Since this probability distribution is symmetrical around (the means of the two uniform distribution has been subtracted), we would get an expected value of 0, but then we would forget to take into account the absolute difference. englishThe absolute difference will flip the probability of all values below zero over the vertical axis and add them there. This will result in an increased slope to the right and a probability density of 0 for negative values .
Testing this empirically gives the following values: , , , , and . Which is consistent to the above formula.
we can calculate based on the previous probability density function (8) as
Testing this empirically gives the following values: , , , , and . Which is close to the results as given by eq. 11.
To determine we will calculate the probability distribution function of , which might appear as taking the long road when the probability distribution of uniform products on is already known . However, we will later on needs this probability distribution on to determine and and we can now introduce the technique we will also use in section 3.5.2.
The probability density function of is defined as the differential of the cumulative probability function, which in turn is defined as
Figure 2 illustrates how to find the number of values (of ) located below a fixed . The surface area that is not cut off at directly reflects the probability that a value below can be chosen because both and are uniformly distributed. Since the isoline of is located at , various forms of can be combined. suffers from a discontinuity at 0 when and its calculation in this particular context is further complicated with a sudden quadrant-change of the isoline when becomes negative. In which case quadrant 1 and 3 no longer contain the isoline. Instead, quadrant 2 and 4 will contain it (see figure 3 for an illustration). To approach this problem, we divided the calculation of CDF into three branches. The first with ; The second with and the last with .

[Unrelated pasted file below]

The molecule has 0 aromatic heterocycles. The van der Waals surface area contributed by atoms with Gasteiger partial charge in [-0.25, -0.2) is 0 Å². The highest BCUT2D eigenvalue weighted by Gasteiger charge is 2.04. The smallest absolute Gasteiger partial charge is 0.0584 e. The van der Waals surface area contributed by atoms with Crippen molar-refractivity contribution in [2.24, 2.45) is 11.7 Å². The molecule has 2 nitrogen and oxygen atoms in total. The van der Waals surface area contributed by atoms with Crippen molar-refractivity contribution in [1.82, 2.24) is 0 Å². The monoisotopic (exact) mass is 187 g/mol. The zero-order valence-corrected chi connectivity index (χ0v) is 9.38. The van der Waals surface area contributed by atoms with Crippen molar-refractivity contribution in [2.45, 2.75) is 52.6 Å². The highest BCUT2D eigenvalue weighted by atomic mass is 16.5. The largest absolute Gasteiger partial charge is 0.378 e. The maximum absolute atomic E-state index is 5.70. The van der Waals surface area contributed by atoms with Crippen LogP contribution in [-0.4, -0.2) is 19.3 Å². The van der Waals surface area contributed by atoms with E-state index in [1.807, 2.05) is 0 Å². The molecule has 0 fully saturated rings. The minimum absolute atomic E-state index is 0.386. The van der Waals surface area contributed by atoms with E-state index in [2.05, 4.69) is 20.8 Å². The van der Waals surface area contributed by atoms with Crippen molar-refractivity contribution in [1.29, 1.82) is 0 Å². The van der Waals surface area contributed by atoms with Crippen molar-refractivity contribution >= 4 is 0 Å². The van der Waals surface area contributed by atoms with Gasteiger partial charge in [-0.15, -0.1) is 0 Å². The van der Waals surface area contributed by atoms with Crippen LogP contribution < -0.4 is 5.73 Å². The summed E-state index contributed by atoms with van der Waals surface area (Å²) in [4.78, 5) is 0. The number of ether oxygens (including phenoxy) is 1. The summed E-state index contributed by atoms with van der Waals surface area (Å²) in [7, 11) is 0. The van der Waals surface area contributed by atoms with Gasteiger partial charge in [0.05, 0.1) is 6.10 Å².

Aside from these standard complications, we must also limit our and values to the range . This restricts the maximal surface area we can find and requires a piecewice approach. We start out with a general solutions for rectangles originating in and ending at a specific point. We have the following 4 sections:
Every section forms the two dimensional bounds (on and ) for the integral , and depending on the sign of they wil be added or substracted to/from each other. Figure 4 presents this graphically. When is positive we need to subtract and , otherwise we need to add them. is used to denoted the size of area intersected with the area below the isoline. The cumulative distribution function is now defined as
can be determined by first obtaining the x-point where the hyperbole crosses the top line of our box, which happens at position . When and are positive, this point will always be larger than 0. When , the intersection will happen outside , in which case the surface area will be . When we need to integrate and (See figure 5 for an illustration), which gives
The cumulative probability function (13) requires us to calculate the different sections based on (14) with ; and . Since (14) appears to be discontinue at position we split the cumulative probability function in 4 segments.
When the cumulative probability is 0 because there can be no values and , both larger than that can lead to a multiple that is smaller than .